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The whole thing is in the new Filmmaker, which we just sent to the printer, but Hard Candy is opening this Friday and it’s an amazing first film, so I’m putting up the first part of my interview with director David Slade to whet your appetite for both the film and the magazine.

Filmmaker: Having worked for years in commercials and music videos, how did Hard Candy wind up becoming your first feature?
Slade: I’d been offered a lot of scripts, but this was the first thing that took me back to the roots of why I wanted to become a filmmaker, which was seeing Nicholas Roeg’s Performance. Performance hit me like a brick — it really moved me, intrigued me and kept me on the edge of my seat, particularly the first half with Edward Fox. It was only later when I was [learning] the language of filmmaking and cinematography that I realized that part of what hit me was that Roeg’s craft had informed the emotions of the film as much as its storyline did. So, Nicholas Roeg was the man who made me want to become a director, and [Hard Candy] is a script Roeg would have done, a harrowing relationship story with many, many subtexts, with questions that can’t be answered unless you answer them yourself and don’t tell anybody. I think that in this climate, right now, a film that can make the audience ask themselves a question is important.
Filmmaker: And what do you think that question is?
Slade: I would say this film asks you to acutely evaluate what your prejudices are.
Filmmaker: Your prejudices towards…?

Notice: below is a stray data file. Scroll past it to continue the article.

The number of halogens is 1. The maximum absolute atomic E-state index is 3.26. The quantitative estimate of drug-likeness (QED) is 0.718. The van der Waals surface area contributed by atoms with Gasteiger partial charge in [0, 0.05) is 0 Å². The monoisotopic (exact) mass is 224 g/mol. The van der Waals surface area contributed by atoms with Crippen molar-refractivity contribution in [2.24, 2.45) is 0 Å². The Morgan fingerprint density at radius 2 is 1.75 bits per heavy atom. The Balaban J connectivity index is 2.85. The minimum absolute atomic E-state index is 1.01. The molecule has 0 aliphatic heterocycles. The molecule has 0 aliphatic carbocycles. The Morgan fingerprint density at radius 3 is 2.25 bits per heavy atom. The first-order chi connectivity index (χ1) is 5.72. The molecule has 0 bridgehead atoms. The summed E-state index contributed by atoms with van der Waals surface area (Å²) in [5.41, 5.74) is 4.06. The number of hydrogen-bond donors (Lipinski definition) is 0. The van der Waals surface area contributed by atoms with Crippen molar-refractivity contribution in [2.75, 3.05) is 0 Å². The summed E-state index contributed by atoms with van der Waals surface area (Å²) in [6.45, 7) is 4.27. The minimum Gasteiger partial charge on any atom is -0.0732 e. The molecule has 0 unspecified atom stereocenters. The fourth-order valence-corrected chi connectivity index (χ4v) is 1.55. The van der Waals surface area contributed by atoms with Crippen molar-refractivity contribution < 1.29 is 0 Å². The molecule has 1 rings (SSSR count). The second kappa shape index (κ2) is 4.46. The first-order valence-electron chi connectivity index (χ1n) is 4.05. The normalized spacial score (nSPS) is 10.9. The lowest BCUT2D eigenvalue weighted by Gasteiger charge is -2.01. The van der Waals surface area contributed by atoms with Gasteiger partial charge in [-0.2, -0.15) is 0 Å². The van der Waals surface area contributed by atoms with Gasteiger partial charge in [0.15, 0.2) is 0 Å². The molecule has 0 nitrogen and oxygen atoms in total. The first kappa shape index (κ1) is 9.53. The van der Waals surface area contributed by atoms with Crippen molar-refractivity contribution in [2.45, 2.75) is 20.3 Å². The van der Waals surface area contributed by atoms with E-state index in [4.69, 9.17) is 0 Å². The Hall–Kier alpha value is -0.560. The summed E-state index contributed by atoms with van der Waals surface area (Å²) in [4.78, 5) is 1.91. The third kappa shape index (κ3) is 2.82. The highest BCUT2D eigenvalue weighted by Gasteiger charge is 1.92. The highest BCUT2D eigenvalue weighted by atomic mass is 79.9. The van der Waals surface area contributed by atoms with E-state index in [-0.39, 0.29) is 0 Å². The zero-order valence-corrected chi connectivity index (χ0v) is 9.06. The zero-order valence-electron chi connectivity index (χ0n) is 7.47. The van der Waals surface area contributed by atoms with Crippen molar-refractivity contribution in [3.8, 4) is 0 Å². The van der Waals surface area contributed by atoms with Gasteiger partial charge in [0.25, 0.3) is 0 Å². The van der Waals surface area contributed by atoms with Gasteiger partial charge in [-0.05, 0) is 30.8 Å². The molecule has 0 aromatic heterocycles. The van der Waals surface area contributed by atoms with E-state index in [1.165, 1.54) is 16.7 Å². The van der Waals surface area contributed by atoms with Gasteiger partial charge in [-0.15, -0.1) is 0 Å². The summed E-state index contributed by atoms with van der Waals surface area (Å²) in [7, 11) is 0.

Slade: Your prejudices toward sexuality, where you personally draw the lines of pornography, what you deem acceptable and what you don’t. The film’s two characters are monsters. The only thing redeeming about Hayley is that she’s at that uncertain age where passion drives her life. Morally, she has no redeeming features. The only thing that allows you to identify her as a human being is that she is doing what morally should be the right thing, but she’s going so far over the line. In a world where we’ve see so many monsters, from rubber men in suits to CGI creations, monsters just aren’t scary anymore. The one monster left could be a pedophile, because crimes against children are the worst crimes of all. So, Jeff is the scariest monster human society has left. And this character was beautifully written by Brian, because here you are identifying with someone who morality and society says you can’t. So there alone, you question your prejudices. Another thing that really attracted me to the screenplay was that Brian Nelson had managed to [construct] arguments and put them into the words of human beings who talk in a way that people talk. That’s such an astonishingly hard thing to do.
Filmmaker: Did you go into this film with a specific political or social intent you wanted to express?
Slade: Politically speaking I’m a solipsist — I believe I’m the only one who exists in the world and no one else is around! Or, like any other existentialist nihilist, I have poor politics. But I abhor conservatism in the non-political sense, and so the film is something that gets a hold of values, goes “wham,” and says, “Now put them back together.”

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